Sunday, July 11, 2010
Today's post is brought to you by my husband, Seong Yoon Lee, a former Buddhist monk in the Chogye Order in South Korea. Seong Yoon has dedicated his life to sharing the insights and knowledge he has gained through his practice in the monastery and in daily life. He is an inspiration to so many people. He now teaches yoga, a practice he was first introduced to by his master in the monastery, at his own private yoga studio near Seattle. English is not his first language, but I have learned by watching him and hearing him speak to groups of people that the essence of what he wishes to convey to his students is deeply felt. Here he is to talk to you today about detachment; a concept which is easy to understand in theory, but so difficult to practice in every day life.
Normally, in yoga practice, people talk about detaching from worldly things. If you do this it will give you freedom. But, in our daily life, we are attached to so many different things like family, work, friends, community, children, etc. So, it's very hard to do this. These things are our fuel to live in daily life. Relating to each other is required, otherwise our community doesn't work.
So why do yogis keep saying that the detachment of the mind will give you freedom? I think it's not because of detachment itself. Detachment arises from the state of our mind. So, detachment is the product of our own clarity.
For our minds to function properly, we need two components: subject and object. And through that interaction, we perceive the world; we live every second of our lives through that interaction. Some things we like and some things we don't like.
But, through yoga practice, if our energy body begins to open up, we feel lightness, a sense of joy and a sense of peace. But sometimes not. Sometimes old memories or heavy emotions rise to the surface through our practice. So each time we don't know what will come out.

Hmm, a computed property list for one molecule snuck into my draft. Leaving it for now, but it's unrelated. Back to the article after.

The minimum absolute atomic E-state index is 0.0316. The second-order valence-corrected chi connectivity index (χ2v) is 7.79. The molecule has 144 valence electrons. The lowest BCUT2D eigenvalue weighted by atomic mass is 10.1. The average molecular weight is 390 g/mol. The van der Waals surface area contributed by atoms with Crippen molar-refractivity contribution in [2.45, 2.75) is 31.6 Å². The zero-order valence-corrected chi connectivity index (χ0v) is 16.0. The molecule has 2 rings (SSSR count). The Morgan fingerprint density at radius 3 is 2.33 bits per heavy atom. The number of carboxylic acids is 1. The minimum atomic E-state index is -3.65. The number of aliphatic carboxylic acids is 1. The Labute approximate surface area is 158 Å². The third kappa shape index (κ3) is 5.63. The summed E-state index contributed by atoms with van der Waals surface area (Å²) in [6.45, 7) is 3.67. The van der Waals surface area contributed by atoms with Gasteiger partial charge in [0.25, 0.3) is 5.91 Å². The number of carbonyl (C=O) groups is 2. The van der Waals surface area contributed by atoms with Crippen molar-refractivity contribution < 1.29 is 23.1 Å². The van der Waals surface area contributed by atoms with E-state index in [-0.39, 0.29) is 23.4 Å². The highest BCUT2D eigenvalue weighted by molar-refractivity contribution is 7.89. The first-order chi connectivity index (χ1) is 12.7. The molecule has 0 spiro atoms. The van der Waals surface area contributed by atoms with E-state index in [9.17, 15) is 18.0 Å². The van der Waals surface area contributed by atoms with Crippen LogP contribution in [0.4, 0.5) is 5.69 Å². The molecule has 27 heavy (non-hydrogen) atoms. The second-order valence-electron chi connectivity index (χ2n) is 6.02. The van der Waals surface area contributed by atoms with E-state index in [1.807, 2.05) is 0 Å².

Just let it happen it's own way because nature works without our thinking mind. What's actually happening is that our openness creates a force that naturally wants go within; we close our eyes and want to feel ourselves. We don't need to try or exert a lot of effort, it just happens. That taste of the present moment through the physical body is good. Through that taste, we begin to enjoy the state of simple existence and I think that is right concentration of the mind because we are not distracted by outside things and we naturally want to reside in the deeper sense of ourselves.
So that is the state of meditation. Relaxed but wide awake. Sustained without effort.
If we feel that quality within us, our mind becomes clear and becomes independent without an object. It feels like all outside things are a reflection of the mind, or a shadow of the mind or a mirror of consciousness.
If we feel that, the natural state of the detached mind arises. We feel space and freedom. Also, we don't have any special business with outside things in that moment. We sees things as they are and not the way we want to see or feel these things. Everything seems so clear like a reflected image on a calm lake.
But that detached mind doesn't cause you to say, "I don't care about people or things anymore." I think we begin to care more. A detached mind arises naturally from our clarity and give us a sense of spaciousness. In that spaciousness, we expand ourselves and are able to feel greater sense of compassion, love and kindness for all beings.
Some people think they should not buy a nice car or house because they are practicing detachment and want to rid themselves of possessions. This is not true detachment. If these things bring you happiness, go ahead and enjoy them. Enjoy your house. Enjoy your car. Enjoy your day. You should never suppress what you feel in the name of detachment. If you do this, life doesn't seem like much fun.
Develop your clarity and awareness and then you'll know what the right balance for you is. Then you will truly begin to enjoy your day and your life.